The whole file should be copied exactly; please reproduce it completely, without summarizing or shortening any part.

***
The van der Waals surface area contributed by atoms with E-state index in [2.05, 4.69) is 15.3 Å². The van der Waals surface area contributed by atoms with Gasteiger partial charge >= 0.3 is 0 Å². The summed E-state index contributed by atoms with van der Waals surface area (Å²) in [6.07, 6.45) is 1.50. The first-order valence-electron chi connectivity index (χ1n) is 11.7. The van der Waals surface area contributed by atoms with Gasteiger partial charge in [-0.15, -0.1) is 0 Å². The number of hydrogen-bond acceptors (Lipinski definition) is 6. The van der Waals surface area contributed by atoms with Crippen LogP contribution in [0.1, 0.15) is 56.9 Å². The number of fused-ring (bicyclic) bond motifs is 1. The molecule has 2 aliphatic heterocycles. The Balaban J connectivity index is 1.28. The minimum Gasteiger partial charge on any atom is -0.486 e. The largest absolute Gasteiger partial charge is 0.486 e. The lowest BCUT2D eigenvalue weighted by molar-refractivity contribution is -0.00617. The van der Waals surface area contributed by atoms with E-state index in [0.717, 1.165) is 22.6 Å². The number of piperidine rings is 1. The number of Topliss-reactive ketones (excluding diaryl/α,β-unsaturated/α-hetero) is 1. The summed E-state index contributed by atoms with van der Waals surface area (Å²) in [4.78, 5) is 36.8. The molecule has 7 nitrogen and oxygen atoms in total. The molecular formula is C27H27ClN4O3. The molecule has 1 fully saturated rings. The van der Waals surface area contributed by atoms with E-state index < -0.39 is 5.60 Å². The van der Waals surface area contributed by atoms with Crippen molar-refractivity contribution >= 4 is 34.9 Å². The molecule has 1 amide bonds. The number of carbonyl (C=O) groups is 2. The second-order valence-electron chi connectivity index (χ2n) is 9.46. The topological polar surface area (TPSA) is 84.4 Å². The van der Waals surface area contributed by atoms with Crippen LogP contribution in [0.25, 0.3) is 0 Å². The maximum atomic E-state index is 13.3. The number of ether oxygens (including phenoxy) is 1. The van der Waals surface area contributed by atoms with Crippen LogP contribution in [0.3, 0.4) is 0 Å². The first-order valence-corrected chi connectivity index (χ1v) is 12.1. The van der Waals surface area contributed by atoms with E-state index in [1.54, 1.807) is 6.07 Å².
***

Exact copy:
The van der Waals surface area contributed by atoms with E-state index in [2.05, 4.69) is 15.3 Å². The van der Waals surface area contributed by atoms with Gasteiger partial charge >= 0.3 is 0 Å². The summed E-state index contributed by atoms with van der Waals surface area (Å²) in [6.07, 6.45) is 1.50. The first-order valence-electron chi connectivity index (χ1n) is 11.7. The van der Waals surface area contributed by atoms with Gasteiger partial charge in [-0.15, -0.1) is 0 Å². The number of hydrogen-bond acceptors (Lipinski definition) is 6. The van der Waals surface area contributed by atoms with Crippen LogP contribution in [0.1, 0.15) is 56.9 Å². The number of fused-ring (bicyclic) bond motifs is 1. The molecule has 2 aliphatic heterocycles. The Balaban J connectivity index is 1.28. The minimum Gasteiger partial charge on any atom is -0.486 e. The largest absolute Gasteiger partial charge is 0.486 e. The lowest BCUT2D eigenvalue weighted by molar-refractivity contribution is -0.00617. The van der Waals surface area contributed by atoms with E-state index in [0.717, 1.165) is 22.6 Å². The number of piperidine rings is 1. The number of Topliss-reactive ketones (excluding diaryl/α,β-unsaturated/α-hetero) is 1. The summed E-state index contributed by atoms with van der Waals surface area (Å²) in [4.78, 5) is 36.8. The molecule has 7 nitrogen and oxygen atoms in total. The molecular formula is C27H27ClN4O3. The molecule has 1 fully saturated rings. The van der Waals surface area contributed by atoms with E-state index < -0.39 is 5.60 Å². The van der Waals surface area contributed by atoms with Crippen molar-refractivity contribution >= 4 is 34.9 Å². The molecule has 1 amide bonds. The number of carbonyl (C=O) groups is 2. The second-order valence-electron chi connectivity index (χ2n) is 9.46. The topological polar surface area (TPSA) is 84.4 Å². The van der Waals surface area contributed by atoms with Crippen LogP contribution in [0.25, 0.3) is 0 Å². The maximum atomic E-state index is 13.3. The number of ether oxygens (including phenoxy) is 1. The van der Waals surface area contributed by atoms with Crippen LogP contribution in [0.3, 0.4) is 0 Å². The first-order valence-corrected chi connectivity index (χ1v) is 12.1. The van der Waals surface area contributed by atoms with E-state index in [1.54, 1.807) is 6.07 Å².